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Every query requires you to select a date range. In Cohort analysis, the date range refers to the time period during which a user completes all steps of the cohort query, defined in Row A. All new queries default to Last 30 Days. To open the date range selector dropdown, click on Last 30 Days. The start date is the first day to be included in the search. The end date is the last day. As mentioned in Cohort Basics, you can set the time zone for your Cohort query.
Every cohort is defined by a first event, a breakout, and a second event. To appear in the results, a user must complete the first event and also have a defined value in the breakout. Breakouts may be an Event Property, a User Property, or a User Segment; or they may be a Generation; or they may be a combination. A generation is a time-based grouping that describes the cohort. It describes when the first event occurred. You may select Hour, Day, Week, or Month. For example, to create monthly cohorts of users using the date they signed for a newsletter, the first event would be Newsletter Signup and the generation would be Monthly. This will produce a list of all users who signed up for the newsletter, broken out by month: January signups, February signups, March signups, etc.
To select fixed start and end dates, use the date range selector on the left side of the dropdown, you may select a start date and end date from the calendar. You can also enter a specific date by selecting on the date at the top of the selector and entering a value. Use the left and right arrows to navigate the calendar. Tick the Today checkbox to create a dynamic end date.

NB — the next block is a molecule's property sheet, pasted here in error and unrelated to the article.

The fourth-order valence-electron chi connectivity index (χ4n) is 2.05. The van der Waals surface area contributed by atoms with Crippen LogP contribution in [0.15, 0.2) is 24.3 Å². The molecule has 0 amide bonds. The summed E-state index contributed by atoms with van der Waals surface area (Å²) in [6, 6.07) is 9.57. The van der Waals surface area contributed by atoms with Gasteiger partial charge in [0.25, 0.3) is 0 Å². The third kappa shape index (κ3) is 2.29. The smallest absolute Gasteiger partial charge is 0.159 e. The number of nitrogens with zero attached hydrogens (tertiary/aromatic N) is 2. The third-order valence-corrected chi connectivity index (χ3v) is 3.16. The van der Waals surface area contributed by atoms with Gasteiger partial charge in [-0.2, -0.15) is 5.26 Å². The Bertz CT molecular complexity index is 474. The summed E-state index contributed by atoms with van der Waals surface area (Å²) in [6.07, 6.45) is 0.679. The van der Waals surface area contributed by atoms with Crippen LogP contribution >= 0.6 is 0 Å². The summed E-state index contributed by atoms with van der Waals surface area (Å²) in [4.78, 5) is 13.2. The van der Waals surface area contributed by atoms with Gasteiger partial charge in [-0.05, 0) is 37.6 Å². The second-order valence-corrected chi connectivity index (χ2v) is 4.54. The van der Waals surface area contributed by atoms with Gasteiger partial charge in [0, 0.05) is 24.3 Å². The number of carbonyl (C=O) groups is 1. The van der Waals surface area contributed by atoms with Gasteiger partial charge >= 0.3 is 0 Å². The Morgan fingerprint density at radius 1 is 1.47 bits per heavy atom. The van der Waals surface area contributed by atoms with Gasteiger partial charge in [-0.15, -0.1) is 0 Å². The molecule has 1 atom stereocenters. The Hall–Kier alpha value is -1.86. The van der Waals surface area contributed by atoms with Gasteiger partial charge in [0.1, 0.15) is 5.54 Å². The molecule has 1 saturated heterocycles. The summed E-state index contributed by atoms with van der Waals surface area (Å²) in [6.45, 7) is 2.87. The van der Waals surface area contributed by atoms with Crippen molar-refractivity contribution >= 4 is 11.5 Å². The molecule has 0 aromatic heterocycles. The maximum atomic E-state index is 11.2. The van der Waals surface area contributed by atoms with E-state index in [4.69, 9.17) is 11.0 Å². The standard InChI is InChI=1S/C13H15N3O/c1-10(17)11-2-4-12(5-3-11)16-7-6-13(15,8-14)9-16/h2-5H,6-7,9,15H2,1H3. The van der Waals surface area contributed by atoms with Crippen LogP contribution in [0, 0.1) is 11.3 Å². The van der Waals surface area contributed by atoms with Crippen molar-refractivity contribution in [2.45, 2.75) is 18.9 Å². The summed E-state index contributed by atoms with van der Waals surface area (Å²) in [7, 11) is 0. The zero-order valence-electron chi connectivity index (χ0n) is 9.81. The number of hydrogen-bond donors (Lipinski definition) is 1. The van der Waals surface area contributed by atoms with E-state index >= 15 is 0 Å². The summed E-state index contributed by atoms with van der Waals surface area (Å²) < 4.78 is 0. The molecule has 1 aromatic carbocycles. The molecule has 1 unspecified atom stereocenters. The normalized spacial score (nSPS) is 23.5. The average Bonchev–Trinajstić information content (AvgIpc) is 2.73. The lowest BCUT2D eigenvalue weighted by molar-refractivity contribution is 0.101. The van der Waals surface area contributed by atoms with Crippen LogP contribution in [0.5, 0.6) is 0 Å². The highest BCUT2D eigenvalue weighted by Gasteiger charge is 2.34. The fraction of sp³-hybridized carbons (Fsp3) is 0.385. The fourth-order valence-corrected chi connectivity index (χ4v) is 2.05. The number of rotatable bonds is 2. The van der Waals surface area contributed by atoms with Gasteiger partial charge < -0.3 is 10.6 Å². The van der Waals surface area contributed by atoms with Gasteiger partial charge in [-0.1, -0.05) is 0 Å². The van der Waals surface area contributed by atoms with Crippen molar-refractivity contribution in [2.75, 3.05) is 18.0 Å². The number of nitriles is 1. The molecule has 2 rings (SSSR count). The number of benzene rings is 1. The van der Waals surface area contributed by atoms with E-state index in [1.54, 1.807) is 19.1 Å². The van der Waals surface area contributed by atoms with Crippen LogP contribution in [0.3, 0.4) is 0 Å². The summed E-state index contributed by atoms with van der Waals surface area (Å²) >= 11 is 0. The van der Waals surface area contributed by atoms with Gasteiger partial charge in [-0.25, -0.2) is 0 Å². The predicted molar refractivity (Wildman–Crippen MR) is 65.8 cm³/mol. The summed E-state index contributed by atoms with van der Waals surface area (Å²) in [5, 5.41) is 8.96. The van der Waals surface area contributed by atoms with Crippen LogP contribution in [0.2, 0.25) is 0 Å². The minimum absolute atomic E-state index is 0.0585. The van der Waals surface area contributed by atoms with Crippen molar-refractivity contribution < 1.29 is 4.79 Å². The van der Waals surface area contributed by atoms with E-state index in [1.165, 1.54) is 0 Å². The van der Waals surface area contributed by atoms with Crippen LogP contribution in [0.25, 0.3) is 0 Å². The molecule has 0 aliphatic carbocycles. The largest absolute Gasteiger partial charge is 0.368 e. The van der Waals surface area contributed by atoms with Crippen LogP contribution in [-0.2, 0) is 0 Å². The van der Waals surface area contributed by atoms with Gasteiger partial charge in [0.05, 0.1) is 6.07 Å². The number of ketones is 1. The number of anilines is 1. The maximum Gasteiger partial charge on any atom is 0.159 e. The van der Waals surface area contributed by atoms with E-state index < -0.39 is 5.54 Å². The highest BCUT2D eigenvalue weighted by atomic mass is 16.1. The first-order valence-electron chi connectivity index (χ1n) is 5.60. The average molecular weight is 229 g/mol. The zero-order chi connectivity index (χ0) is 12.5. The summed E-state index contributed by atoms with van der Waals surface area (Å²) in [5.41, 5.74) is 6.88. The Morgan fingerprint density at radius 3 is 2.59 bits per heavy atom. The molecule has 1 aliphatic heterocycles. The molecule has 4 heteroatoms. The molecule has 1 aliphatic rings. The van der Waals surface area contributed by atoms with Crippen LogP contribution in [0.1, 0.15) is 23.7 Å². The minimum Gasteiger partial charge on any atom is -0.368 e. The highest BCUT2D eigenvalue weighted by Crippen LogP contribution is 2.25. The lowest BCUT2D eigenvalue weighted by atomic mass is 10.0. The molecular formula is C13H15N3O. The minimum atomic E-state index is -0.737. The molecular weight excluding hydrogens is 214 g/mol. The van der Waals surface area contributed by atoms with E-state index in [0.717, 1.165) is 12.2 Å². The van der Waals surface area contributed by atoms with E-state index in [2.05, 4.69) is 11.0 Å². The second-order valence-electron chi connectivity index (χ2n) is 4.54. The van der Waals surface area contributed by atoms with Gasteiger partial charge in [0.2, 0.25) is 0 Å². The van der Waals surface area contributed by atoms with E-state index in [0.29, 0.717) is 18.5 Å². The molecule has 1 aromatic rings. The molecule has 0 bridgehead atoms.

The right side of the dropdown lists all of the dynamic date ranges that are available. You may choose a dynamic date range, for example Last 7 Days or Last Full Month. This will automatically update the date range of your query each time you view it, counting backwards from today. If you select Last Full Week, then Indicative will analyze the most recent complete week, defined as Monday to Sunday. If you select Last Full Month, then Indicative will analyze the most recent complete month. You can quickly navigate the calendar to select full months using the links in the lower left corner of the dropdown.
To save a custom date range, for example Last 45 Days, simply click Add Custom Date Range in the lower right corner of the dropdown. Your previously used custom date ranges will be saved for future use and are viewable alongside the default dynamic date ranges.
Note: Custom relative date ranges are saved within each individual user's account, rather than for all users across a particular project.
In Cohort, the interval describes the time period during which a user completes the Target Behavior, defined in Row C. You may choose hourly, daily, weekly, or monthly intervals. Interval options are dependent on the generation and date range selected.